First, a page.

September 8, 2011

MINUTES AFTER President Obama signed his health-care program into law on March 23, 2010, Virginia Attorney General Ken Cuccinelli II raced to become the first state official to challenge it in court. But as a federal appeals court panel concluded Thursday, being first isn’t the same as being right.

A unanimous panel of the U.S. Court of Appeals for the 4th Circuit issued a bruising rebuke of Mr. Cuccinelli and his theories. The court did not address Mr. Cuccinelli’s attack on the constitutionality of the individual mandate, the controversial linchpin of the program that would require individuals to buy health insurance. Instead, the three-judge panel, which was made of Democratic appointees, slammed the grandstanding attorney general for rushing to the courthouse in the first place — and with a flimsy complaint.

Before a plaintiff can proceed with a lawsuit, he must show he has been harmed and that the entity he is suing is responsible. Other challenges to the health-care law — including those filed by other states — have included individuals and groups that would be directly affected by the federal program. Mr. Cuccinelli eschewed that approach.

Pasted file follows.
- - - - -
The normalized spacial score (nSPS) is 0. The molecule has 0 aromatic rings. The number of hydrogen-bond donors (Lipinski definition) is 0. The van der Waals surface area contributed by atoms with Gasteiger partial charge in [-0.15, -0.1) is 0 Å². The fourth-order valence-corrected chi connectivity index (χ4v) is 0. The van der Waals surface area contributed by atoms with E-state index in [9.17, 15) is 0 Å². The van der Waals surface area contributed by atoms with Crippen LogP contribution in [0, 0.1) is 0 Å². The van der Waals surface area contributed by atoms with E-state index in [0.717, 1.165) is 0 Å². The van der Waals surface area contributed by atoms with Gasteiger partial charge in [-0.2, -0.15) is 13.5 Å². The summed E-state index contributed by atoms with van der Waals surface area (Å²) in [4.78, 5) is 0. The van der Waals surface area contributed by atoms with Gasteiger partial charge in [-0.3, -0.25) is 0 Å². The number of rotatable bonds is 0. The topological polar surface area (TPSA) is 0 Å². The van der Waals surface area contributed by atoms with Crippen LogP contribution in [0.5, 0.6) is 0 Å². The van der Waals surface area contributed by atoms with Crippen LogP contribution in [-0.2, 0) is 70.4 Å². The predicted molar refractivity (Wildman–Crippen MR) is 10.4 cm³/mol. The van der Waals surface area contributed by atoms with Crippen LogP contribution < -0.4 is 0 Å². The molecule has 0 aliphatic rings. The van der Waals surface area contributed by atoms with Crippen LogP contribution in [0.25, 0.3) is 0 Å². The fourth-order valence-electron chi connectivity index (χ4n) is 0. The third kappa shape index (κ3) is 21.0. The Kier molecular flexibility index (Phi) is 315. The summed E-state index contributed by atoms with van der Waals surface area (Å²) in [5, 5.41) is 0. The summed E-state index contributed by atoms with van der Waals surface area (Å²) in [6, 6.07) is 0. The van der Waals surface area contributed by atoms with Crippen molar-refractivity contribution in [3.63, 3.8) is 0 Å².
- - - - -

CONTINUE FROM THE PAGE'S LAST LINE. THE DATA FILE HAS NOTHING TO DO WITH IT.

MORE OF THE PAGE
Instead, he argued that Virginia and its residents would be harmed because the federal mandate would obliterate the Virginia Health Care Freedom Act (VHCFA). The act says that no resident of Virginia “shall be required to obtain or maintain a policy of individual insurance coverage.”

But here’s the problem: The Virginia act was not signed into law until the day after Mr. Cuccinelli filed the lawsuit. “The only apparent function of the VHCFA is to declare Virginia’s opposition to a federal insurance mandate,” the court wrote. “And, in fact, the timing of the VHCFA, along with the statements accompanying its passage, make clear that Virginia officials enacted the statute for precisely this declaratory purpose.”

Even if timing were not an issue, the notion that a state could nullify a federal program in this way is absurd. Imagine, the court mused, if the commonwealth declared, “no Virginia resident shall be required to pay Social Security taxes and proceed to file a lawsuit challenging the Social Security Act.”

Mr. Cuccinelli has vowed to appeal the ruling, perhaps by asking the full 4th Circuit to rehear the case or by filing directly with the U.S. Supreme Court. But he should not succeed in his quest. Two other appeals courts — one based in Cincinnati and the other in Atlanta — have issued serious and conflicting opinions on the constitutionality of the health insurance mandate. The case is ripe for Supreme Court review.

We believe the mandate to be constitutional and hope the high court agrees. But it is important that the justices focus on weighing this issue without getting sidetracked by the technical and jurisdictional silliness that plagues the Virginia case.